In a letter to House lawmakers last week, Acting Assistant Attorney General Richard A. Hertling did not address the issue of why the department told the commission so little. But Hertling wrote that in numerous interviews, "neither Mr. Berger nor any other witness provided the Department with evidence that Mr. Berger had taken any documents beyond the five."
Hertling said the department "stands by its investigation" and believes the guilty plea it negotiated with Berger on April 1, 2005, "was the best one possible in light of the available evidence." He also criticized the Archives staff for failing at the time to confront Berger, search him or contact security officials, saying this failure "had to be weighed against the evidence."
Brachfeld has similarly expressed frustration that Smith and others who suspected Berger of wrongdoing chose not to inform him of their suspicions until more than a week after Berger's last visit to the Archives. "If I had been notified, I would have put cameras in the room. I would have caught him leaving with documents on him. . . . We could have had FBI agents around the facility. . . . He would have been arrested," Brachfeld said.
Brachfeld pressed Justice Department officials on six occasions in 2004 to make a fuller statement to the commission about Berger's actions, to no avail. He also contacted Justice Department Inspector General Glenn A. Fine, who organized an April 2004 meeting between Brachfeld and Justice officials that convinced him that "these issues had to go before the 9/11 Commission," according to two people present.
But in a notification to the commission the following month, the department did not mention that Berger had cut up documents, that he reviewed uncatalogued originals or that Brachfeld worried that Berger's theft was greater.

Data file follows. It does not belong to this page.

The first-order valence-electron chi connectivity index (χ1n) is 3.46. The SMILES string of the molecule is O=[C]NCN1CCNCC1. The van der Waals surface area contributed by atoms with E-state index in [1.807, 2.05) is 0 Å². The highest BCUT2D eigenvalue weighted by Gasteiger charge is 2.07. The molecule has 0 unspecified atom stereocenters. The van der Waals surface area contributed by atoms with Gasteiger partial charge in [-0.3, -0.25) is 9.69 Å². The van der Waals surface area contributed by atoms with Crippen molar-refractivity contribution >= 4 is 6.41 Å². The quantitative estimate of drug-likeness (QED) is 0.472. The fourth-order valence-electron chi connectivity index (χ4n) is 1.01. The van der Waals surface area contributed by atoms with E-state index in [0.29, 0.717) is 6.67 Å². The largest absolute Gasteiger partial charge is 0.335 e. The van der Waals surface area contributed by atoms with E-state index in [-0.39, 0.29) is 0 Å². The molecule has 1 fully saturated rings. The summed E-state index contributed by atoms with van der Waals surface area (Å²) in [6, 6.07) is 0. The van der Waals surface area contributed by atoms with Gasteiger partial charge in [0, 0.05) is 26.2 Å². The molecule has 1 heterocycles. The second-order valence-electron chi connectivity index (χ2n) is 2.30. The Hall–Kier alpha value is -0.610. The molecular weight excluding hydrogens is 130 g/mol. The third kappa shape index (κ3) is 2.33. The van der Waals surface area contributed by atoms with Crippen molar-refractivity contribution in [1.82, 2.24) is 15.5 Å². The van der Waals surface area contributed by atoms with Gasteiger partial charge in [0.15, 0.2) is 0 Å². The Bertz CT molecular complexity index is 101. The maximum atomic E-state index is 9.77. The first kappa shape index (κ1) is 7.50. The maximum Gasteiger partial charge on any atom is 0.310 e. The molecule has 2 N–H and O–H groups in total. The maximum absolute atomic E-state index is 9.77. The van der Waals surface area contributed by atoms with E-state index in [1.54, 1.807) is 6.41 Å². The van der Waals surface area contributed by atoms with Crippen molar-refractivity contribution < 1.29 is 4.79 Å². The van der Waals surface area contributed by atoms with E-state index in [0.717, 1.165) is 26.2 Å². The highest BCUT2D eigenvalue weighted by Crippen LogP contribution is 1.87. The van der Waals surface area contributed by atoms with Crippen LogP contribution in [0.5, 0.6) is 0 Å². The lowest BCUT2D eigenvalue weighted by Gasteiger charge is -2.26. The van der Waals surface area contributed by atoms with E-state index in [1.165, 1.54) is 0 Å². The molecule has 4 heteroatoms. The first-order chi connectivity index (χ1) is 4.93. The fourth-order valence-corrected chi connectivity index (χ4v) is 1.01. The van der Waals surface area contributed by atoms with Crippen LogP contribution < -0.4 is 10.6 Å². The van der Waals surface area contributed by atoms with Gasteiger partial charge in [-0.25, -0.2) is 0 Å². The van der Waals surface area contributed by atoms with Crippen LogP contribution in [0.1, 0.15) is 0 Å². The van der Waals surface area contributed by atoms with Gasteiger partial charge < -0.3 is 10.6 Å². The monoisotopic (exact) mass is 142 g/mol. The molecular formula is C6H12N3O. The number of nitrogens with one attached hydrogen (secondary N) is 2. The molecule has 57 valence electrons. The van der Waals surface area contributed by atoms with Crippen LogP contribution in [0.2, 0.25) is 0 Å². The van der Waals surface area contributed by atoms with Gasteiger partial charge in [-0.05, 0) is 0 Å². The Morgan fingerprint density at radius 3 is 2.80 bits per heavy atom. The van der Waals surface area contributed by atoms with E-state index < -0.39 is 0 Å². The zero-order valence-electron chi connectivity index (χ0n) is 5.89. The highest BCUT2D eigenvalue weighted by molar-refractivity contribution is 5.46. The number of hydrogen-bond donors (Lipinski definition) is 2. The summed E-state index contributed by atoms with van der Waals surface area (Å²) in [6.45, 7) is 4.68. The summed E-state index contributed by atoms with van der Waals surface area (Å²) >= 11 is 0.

In the Hertling letter, the department noted obstacles in its investigation. The FBI was not advised of the case until Oct. 15, 2003, almost two weeks after Smith concluded that Berger had stolen documents. By then, Archives General Counsel Gary Stern had called Berger and former Clinton lawyer Bruce Lindsey about it and obtained two documents from Berger, who surrendered them at home after first denying they were in his possession.
The letter also said that six months after beginning the probe and well after Berger testified to the commission, "the Department had not yet asked Mr. Berger any questions, as he had not yet agreed to an interview." Berger's lawyer, Lanny Breuer, said Berger first spoke to the FBI in March 2005 and was interviewed a second time in July of that year, after his April 1, 2005, guilty plea to unauthorized removal and retention of classified material.
Judge Deborah A. Robinson imposed a stiffer penalty in the case than the Justice Department sought, fining Berger a total of $56,905, canceling his security clearance, and requiring monthly reporting to a probation officer for two years. Breuer said Berger has also picked up trash in Virginia parks for 100 hours to fulfill a community service requirement, and he criticized the renewed attention to Berger's case.
"It never ceases to amaze me how the most trivial things can be politicized. It is the height of unfairness . . . for this poor guy, who clearly made a mistake," Breuer said.
Some of Brachfeld's colleagues have not been cheered by his new congressional support. An Archives lawyer, who Brachfeld said was one of those involved in the Berger case, this month sent Brachfeld an e-mail accusing him of poor judgment and stating that "I don't think it comes as a great surprise if I were to venture the opinion that senior management at this agency have serious problems with the manner in which your office conducted itself . . . during the Berger investigation."
On Friday, Archivist Allen Weinstein assured Brachfeld in writing, however, that this criticism did "not reflect either my views or the views of the overwhelming majority of NARA employees."